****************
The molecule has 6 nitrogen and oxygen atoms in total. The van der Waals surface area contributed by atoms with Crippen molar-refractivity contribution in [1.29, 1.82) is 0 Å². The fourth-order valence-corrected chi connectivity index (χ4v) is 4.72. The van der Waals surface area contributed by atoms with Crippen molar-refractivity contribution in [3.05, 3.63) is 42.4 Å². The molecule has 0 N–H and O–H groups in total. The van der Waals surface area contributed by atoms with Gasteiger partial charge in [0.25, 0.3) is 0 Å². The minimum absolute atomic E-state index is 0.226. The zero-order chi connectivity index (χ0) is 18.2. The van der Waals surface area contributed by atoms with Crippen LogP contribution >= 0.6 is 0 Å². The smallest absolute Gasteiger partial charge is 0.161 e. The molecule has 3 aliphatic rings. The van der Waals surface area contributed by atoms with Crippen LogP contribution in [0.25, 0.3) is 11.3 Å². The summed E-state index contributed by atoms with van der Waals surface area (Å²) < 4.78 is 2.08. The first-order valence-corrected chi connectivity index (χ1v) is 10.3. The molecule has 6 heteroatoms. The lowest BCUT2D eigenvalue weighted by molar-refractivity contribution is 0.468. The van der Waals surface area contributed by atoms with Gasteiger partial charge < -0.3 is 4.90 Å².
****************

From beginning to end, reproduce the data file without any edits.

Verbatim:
The molecule has 6 nitrogen and oxygen atoms in total. The van der Waals surface area contributed by atoms with Crippen molar-refractivity contribution in [1.29, 1.82) is 0 Å². The fourth-order valence-corrected chi connectivity index (χ4v) is 4.72. The van der Waals surface area contributed by atoms with Crippen molar-refractivity contribution in [3.05, 3.63) is 42.4 Å². The molecule has 0 N–H and O–H groups in total. The van der Waals surface area contributed by atoms with Gasteiger partial charge in [0.25, 0.3) is 0 Å². The minimum absolute atomic E-state index is 0.226. The zero-order chi connectivity index (χ0) is 18.2. The van der Waals surface area contributed by atoms with Crippen LogP contribution >= 0.6 is 0 Å². The smallest absolute Gasteiger partial charge is 0.161 e. The molecule has 3 aliphatic rings. The van der Waals surface area contributed by atoms with Crippen LogP contribution in [0.25, 0.3) is 11.3 Å². The summed E-state index contributed by atoms with van der Waals surface area (Å²) < 4.78 is 2.08. The first-order valence-corrected chi connectivity index (χ1v) is 10.3. The molecule has 6 heteroatoms. The lowest BCUT2D eigenvalue weighted by molar-refractivity contribution is 0.468. The van der Waals surface area contributed by atoms with Gasteiger partial charge < -0.3 is 4.90 Å².